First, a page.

By: Nancy Elias
Professor Steven Salaita, invited by Students for Justice in Palestine, visited Rutgers University-Newark on Tuesday, November 17, the first stop of his four day tour, to discuss his case against the University of Illinois. Salaita, a tenured professor of American Indian Studies at Virginia Tech, accepted a tenured job position at the University of Illinois, Champaign-Urbana and signed his contract in October of 2013. In early August 2014, Salaita learned that his contract had been terminated after he tweeted from his private Twitter account criticizing Israel for its attack on Gaza last summer, raising questions in his university and beyond about academic freedom and the position of the United States regarding the violence that is taking place in Gaza.
The university’s decision to terminate the tenured professor’s contract is, according to Salaita, a move that is symbolic for much deeper issues regarding the university, liberal arts, freedom of speech, and university politics and spending. “We’re entering an era where oppression is formalized,” Salaita said. In his case, this oppression was characterized by the university firing Salaita on the grounds of “civility.”
The liberal arts, which get their name from their act of “liberating” minds from institutional oppression, are, according to Salaita, at stake in his case against the University of Illinois. On top of the growing controversy of the case, Salatia has filed a lawsuit against the university on Monday, alleging that the university has violated its open records law. He argues, “Critical thinking is incompatible with conformity. The university’s actions are an attack on Indian Studies and liberal arts.” Salatia states that serious scholars think critically and must, for the sake of progress, challenge the world in which they live in. “UIC is happy to display its Indian Studies program in a pamphlet, but gets angry when the department does what it is supposed to do: think critically,” said Salaita.
The University of Illinois chided Salaita for making Jewish students uncomfortable with his beliefs and to this, Salaita responds, “a good education is supposed to make you uncomfortable. It’s supposed to make you think.” Salaita also asks,“which students are administrators helping? The perfect student, the student administration fights for, is their invention, and consists of the most privileged students. Management doesn’t include other students, who seem to only function in the university pamphlet for their multiculturalism.”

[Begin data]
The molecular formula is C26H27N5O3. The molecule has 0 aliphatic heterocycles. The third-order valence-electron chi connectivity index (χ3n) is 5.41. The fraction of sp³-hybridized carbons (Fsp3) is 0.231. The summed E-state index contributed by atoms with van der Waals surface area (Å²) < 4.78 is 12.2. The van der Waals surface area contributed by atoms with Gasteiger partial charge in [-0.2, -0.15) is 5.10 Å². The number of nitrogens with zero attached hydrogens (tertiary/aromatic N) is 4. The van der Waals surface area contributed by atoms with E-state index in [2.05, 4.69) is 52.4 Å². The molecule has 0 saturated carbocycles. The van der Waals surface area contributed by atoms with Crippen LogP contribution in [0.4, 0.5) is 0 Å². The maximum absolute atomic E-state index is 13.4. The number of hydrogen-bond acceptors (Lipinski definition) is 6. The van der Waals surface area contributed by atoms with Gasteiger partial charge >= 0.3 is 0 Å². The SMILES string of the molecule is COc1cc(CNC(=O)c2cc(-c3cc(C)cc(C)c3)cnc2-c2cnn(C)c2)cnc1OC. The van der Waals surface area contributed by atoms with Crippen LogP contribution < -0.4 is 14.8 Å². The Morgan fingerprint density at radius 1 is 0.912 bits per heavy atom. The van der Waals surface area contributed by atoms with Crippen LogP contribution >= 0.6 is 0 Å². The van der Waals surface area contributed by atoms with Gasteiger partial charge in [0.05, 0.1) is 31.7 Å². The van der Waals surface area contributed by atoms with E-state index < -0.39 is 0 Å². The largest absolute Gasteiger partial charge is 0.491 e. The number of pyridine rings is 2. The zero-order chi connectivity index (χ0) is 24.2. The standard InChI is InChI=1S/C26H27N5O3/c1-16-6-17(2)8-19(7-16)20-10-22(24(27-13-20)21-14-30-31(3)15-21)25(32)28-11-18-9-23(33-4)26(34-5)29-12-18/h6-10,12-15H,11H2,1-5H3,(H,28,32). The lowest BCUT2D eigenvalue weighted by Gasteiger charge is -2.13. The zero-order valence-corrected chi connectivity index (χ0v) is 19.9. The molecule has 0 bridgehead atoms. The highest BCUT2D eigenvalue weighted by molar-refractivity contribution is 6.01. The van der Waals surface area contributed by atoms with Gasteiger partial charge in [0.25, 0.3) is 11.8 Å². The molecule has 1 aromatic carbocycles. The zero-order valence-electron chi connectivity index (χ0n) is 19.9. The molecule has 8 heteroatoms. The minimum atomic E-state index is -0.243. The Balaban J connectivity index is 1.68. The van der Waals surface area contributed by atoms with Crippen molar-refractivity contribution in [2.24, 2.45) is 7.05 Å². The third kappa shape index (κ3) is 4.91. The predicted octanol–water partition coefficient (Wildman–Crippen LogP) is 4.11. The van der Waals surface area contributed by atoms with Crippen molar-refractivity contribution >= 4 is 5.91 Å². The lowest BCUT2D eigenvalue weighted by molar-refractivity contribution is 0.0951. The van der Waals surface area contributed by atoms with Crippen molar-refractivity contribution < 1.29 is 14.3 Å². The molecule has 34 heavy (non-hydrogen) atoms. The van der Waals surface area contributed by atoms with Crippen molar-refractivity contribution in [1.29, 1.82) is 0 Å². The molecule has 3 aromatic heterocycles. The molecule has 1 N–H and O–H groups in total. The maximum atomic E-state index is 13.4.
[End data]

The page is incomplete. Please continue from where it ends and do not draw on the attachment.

“Nobody asks about the comfort of Muslim students here, and this points out a problem. Those who disparage Palestinians don’t have to defend their beliefs. Israelis are assumed humans, but Palestinians must denounce aggression to be considered human in the first place,” added Salaita.
Salaita was accused of criticizing Jewish culture by the university, and to this he responds, “I’m no anti-Semite. I’m a man who condemned Israel’s actions. I oppose the state of Israel. That’s the extent of my opinion on Jewish culture,”
The controversy which arose as a result of firing Salaita because of his stand with Palestine is part of an ongoing movement to unionize faculty. Barbara Foley, Distinguished Professor of English, asked Salaita about those professors with no protection, namely non-tenured faculty, who according to Foley, “make up 75% of the faculty here at Rutgers University.”
“Non-tenure track faculty, which include adjunct professors, are not only under compensated for their labor, but can be fired on a whim, especially for expressing their political beliefs,” said Salaita.
Although these scholars, most with a PhD from a top university, are barely compensated for teaching their semester-long courses, administrators receive a much more generous salary for their non-academic positions. Sherry Wolfe, Contract Campaign Coordinator of the faculty union Rutgers AAUP-AFT added some statistics to the conversation, namely that, “79 faculty at Rutgers University make $200,000 and upwards, the most being the athletic coach who makes about $1.5 million dollars a year.”
Badr Rasi, senior at Rutgers University-Newark is a member of Students for Justice in Palestine and helped with the logistics of the event. “This even was every important to me, because in an age with increased corporate encroachment on the university and on learning space, both students and professors suffer the consequences. Today’s event demonstrates the impact of corporatization of universities and its effects on academic freedom,” Rasi said.
Rutgers University-Newark was also discussed during Salaita’s talk, whose comments about “for show” diversity struck a chord with students and staff members. “The marketing spin of Rutgers University-Newark is ‘the most diverse student body in the nation,’ but sadly this is not reflected in the diversity of courses and academic departments and opportunities that ensure an equally enlightening and safe campus climate to those coming from underprivileged backgrounds,” Rasi said.
Although upset by the firing which cost Salaita his job, health insurance, and financial stability, he states that the support of his colleagues and students have uplifted him to fight for his position, setting a precedence that he will not be bought out by the university for speaking his mind.
“I’ve upheld my end of the contract with the University of Illinois. I’m waiting, perhaps foolishly, for the university to uphold theirs. I’m upset for me, and for the students to whom I was a thesis advisor to. In their case, they are getting a real education,” said Salaita. Certainly, the issues surrounding his case of the university and politics are as real of a look inside academia as it gets.